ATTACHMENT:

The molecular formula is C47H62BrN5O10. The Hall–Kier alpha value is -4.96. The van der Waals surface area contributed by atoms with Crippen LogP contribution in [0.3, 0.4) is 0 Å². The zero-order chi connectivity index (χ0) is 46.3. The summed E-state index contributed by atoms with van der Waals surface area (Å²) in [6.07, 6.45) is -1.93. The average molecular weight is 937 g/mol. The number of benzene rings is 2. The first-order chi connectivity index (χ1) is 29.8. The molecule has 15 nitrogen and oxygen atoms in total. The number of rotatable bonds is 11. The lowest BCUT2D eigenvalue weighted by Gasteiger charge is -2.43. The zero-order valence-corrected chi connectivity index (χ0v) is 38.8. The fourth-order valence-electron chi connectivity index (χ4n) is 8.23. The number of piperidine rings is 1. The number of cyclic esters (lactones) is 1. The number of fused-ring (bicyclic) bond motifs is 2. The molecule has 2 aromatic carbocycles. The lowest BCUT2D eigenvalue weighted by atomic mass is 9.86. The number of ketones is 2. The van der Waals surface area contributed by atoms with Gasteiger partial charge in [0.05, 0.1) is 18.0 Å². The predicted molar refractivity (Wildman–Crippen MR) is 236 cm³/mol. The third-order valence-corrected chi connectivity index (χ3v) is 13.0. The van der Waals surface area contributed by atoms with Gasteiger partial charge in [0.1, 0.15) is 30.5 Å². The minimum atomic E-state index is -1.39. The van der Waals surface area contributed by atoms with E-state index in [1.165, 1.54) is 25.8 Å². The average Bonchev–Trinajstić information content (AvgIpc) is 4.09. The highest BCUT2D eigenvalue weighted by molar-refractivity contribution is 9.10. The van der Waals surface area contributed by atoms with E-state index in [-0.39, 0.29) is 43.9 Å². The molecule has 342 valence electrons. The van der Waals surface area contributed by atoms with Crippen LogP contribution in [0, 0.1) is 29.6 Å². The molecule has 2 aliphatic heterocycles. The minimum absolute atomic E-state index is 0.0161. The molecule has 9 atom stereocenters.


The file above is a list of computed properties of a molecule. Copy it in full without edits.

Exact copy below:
The molecular formula is C47H62BrN5O10. The Hall–Kier alpha value is -4.96. The van der Waals surface area contributed by atoms with Crippen LogP contribution in [0.3, 0.4) is 0 Å². The zero-order chi connectivity index (χ0) is 46.3. The summed E-state index contributed by atoms with van der Waals surface area (Å²) in [6.07, 6.45) is -1.93. The average molecular weight is 937 g/mol. The number of benzene rings is 2. The first-order chi connectivity index (χ1) is 29.8. The molecule has 15 nitrogen and oxygen atoms in total. The number of rotatable bonds is 11. The lowest BCUT2D eigenvalue weighted by Gasteiger charge is -2.43. The zero-order valence-corrected chi connectivity index (χ0v) is 38.8. The fourth-order valence-electron chi connectivity index (χ4n) is 8.23. The number of piperidine rings is 1. The number of cyclic esters (lactones) is 1. The number of fused-ring (bicyclic) bond motifs is 2. The molecule has 2 aromatic carbocycles. The lowest BCUT2D eigenvalue weighted by atomic mass is 9.86. The number of ketones is 2. The van der Waals surface area contributed by atoms with Gasteiger partial charge in [0.05, 0.1) is 18.0 Å². The predicted molar refractivity (Wildman–Crippen MR) is 236 cm³/mol. The third-order valence-corrected chi connectivity index (χ3v) is 13.0. The van der Waals surface area contributed by atoms with Gasteiger partial charge in [0.1, 0.15) is 30.5 Å². The minimum atomic E-state index is -1.39. The van der Waals surface area contributed by atoms with E-state index in [1.165, 1.54) is 25.8 Å². The average Bonchev–Trinajstić information content (AvgIpc) is 4.09. The highest BCUT2D eigenvalue weighted by molar-refractivity contribution is 9.10. The van der Waals surface area contributed by atoms with E-state index in [-0.39, 0.29) is 43.9 Å². The molecule has 342 valence electrons. The van der Waals surface area contributed by atoms with Crippen LogP contribution in [0, 0.1) is 29.6 Å². The molecule has 2 aliphatic heterocycles. The minimum absolute atomic E-state index is 0.0161. The molecule has 9 atom stereocenters.